In the hope that consumers will stop throwing out bulky but potentially recyclable cannabis product packaging, one West Seattle marijuana store has announced an incentive program to get customers to give them their trash.
Canna West Seattle owner Maryam Minateghi has instituted a program for clients who wish to bring in their marijuana packaging trash. It’s a deal — especially since she doesn’t even care if the trash came from her stores.
“We don’t think this is something only we should do, but we are really hoping to start the conversation,” Minateghi told a local publication. “We are really hoping to create a better connection between the cannabis industry and the environment in general.”
Washington state’s problem with cannabis packaging pollution was documented by the Washington Post in August, when the paper published an article that addressed the doob tubes and Mylar bags that have been found bobbing in the Puget Sound.
“The historical cannabis community is environmentalist, but green rushers aren’t, necessarily,” the president of the Cannabis Alliance, Danielle Rosellion, told the publication at the time.
Many think that cannabis regulators have gone overboard with packaging regulations in the interest of protecting kids who may be otherwise exposed to the products.
In April, parent and cannabis user Danielle Simone Brand wrote an op-ed for High Times that focused on defusing the myth that safe kids means environmentally unsafe cannabis packaging. In it, she advocated for parents taking responsibility for teaching kids about which substances they should stay away from — and not relying on governmental guidelines to do the work for them.
“Treat them like capable and intelligent people,” wrote Simone Brand. “No packaging solution can ever take the place of that.”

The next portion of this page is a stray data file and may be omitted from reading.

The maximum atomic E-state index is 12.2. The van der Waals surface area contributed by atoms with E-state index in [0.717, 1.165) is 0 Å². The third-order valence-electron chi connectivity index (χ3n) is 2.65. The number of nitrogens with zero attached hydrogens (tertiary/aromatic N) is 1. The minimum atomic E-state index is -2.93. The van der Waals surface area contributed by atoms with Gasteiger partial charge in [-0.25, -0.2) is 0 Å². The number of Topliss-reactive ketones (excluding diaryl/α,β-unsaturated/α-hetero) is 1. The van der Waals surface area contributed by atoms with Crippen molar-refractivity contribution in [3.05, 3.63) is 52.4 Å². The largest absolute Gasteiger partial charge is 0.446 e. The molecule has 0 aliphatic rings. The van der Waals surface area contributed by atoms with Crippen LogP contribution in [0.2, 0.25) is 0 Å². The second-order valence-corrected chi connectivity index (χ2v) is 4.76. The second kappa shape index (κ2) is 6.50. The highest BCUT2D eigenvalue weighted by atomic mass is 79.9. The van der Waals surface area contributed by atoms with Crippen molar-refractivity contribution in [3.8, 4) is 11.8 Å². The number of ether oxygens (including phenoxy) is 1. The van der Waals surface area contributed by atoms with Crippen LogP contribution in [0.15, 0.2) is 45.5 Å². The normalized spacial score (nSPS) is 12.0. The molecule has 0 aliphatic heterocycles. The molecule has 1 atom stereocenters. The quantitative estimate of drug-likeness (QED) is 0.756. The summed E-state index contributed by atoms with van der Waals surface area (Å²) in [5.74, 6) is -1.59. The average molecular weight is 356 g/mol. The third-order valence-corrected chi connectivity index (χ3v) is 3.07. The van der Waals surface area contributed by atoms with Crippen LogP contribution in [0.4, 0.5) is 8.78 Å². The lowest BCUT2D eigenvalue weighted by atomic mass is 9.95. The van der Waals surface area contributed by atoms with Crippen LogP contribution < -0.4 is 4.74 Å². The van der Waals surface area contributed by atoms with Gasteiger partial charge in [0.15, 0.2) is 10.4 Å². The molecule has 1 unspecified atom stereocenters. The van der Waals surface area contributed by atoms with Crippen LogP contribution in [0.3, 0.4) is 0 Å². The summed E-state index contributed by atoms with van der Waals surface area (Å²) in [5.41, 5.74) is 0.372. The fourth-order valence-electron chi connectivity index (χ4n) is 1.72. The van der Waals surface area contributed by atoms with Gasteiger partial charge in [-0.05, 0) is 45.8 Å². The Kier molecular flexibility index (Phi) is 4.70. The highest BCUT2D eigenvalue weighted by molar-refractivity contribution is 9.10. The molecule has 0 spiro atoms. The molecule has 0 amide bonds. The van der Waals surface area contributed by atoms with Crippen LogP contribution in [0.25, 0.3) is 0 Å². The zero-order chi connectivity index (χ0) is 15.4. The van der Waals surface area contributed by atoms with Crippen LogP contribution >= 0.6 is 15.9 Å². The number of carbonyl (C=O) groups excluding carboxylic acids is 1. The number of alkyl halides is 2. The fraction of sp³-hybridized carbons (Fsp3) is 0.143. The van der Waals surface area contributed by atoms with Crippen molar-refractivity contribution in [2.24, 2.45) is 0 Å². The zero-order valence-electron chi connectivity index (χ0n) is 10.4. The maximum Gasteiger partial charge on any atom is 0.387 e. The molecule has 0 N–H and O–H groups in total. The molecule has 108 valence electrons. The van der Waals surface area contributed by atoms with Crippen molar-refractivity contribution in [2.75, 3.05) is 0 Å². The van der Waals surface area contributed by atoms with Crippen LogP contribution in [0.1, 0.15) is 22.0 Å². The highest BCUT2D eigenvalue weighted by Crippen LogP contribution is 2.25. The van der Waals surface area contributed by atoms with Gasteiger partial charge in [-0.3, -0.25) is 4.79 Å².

She’s not the only one who does not see the excess of plastic as our best option for marijuana goods. In Canada, critics have been vocal about their dissatisfaction over such unnecessary waste. In the face of such concerns, the British Columbia government recently announced a policy shift that will make it possible for cannabis stores to sell their wares in reusable packaging.
In California, CannaCraft has taken seriously the challenge to become more environmentally friendly. The company now seals its vape cartridges before sale, a change that company representatives say saves a stack of child-resistant tubes that would stand 30 times taller than Mount Everest.
Such individual actions do add up. But until regulations shift to take our stability-challenged ecosystems into account, in West Seattle consumers now have an option to take the guesswork out of which cannabis packaging can be recycled.
At Canna Culture shop, news cameras captured a man who had brought in CBD drink bottles, half of which he said he had purchased in another dispensary. Mirnateghi says that he’s far from the only cannabis consumer who is taking advantage of the collection drop-off.
“The response to the program has been fantastic,” said Mirnateghi. “We have only been doing this for a few days now and already we’ve captured a lot of recyclable materials and a lot of attention. I think we’ve collected enough recyclables to fill a small closet.”